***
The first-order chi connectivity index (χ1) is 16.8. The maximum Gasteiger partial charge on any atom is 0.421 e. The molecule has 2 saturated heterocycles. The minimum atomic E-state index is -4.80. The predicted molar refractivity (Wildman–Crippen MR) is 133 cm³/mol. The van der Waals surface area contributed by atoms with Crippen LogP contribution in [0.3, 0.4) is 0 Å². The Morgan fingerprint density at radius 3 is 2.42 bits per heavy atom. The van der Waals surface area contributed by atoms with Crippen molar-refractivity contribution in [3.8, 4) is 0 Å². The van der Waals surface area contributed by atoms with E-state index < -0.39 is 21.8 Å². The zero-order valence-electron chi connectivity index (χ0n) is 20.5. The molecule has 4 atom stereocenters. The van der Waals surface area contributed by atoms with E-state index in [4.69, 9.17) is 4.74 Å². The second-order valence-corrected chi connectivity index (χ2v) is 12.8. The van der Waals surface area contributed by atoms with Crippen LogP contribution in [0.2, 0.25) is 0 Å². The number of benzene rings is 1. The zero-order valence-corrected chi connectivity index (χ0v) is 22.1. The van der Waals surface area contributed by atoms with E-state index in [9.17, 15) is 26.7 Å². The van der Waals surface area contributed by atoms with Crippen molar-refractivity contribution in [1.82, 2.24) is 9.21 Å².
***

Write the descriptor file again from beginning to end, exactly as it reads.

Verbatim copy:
The first-order chi connectivity index (χ1) is 16.8. The maximum Gasteiger partial charge on any atom is 0.421 e. The molecule has 2 saturated heterocycles. The minimum atomic E-state index is -4.80. The predicted molar refractivity (Wildman–Crippen MR) is 133 cm³/mol. The van der Waals surface area contributed by atoms with Crippen LogP contribution in [0.3, 0.4) is 0 Å². The Morgan fingerprint density at radius 3 is 2.42 bits per heavy atom. The van der Waals surface area contributed by atoms with Crippen molar-refractivity contribution in [3.8, 4) is 0 Å². The van der Waals surface area contributed by atoms with E-state index < -0.39 is 21.8 Å². The zero-order valence-electron chi connectivity index (χ0n) is 20.5. The molecule has 4 atom stereocenters. The van der Waals surface area contributed by atoms with E-state index in [4.69, 9.17) is 4.74 Å². The second-order valence-corrected chi connectivity index (χ2v) is 12.8. The van der Waals surface area contributed by atoms with Crippen LogP contribution in [0.2, 0.25) is 0 Å². The number of benzene rings is 1. The zero-order valence-corrected chi connectivity index (χ0v) is 22.1. The van der Waals surface area contributed by atoms with E-state index in [9.17, 15) is 26.7 Å². The van der Waals surface area contributed by atoms with Crippen molar-refractivity contribution in [1.82, 2.24) is 9.21 Å².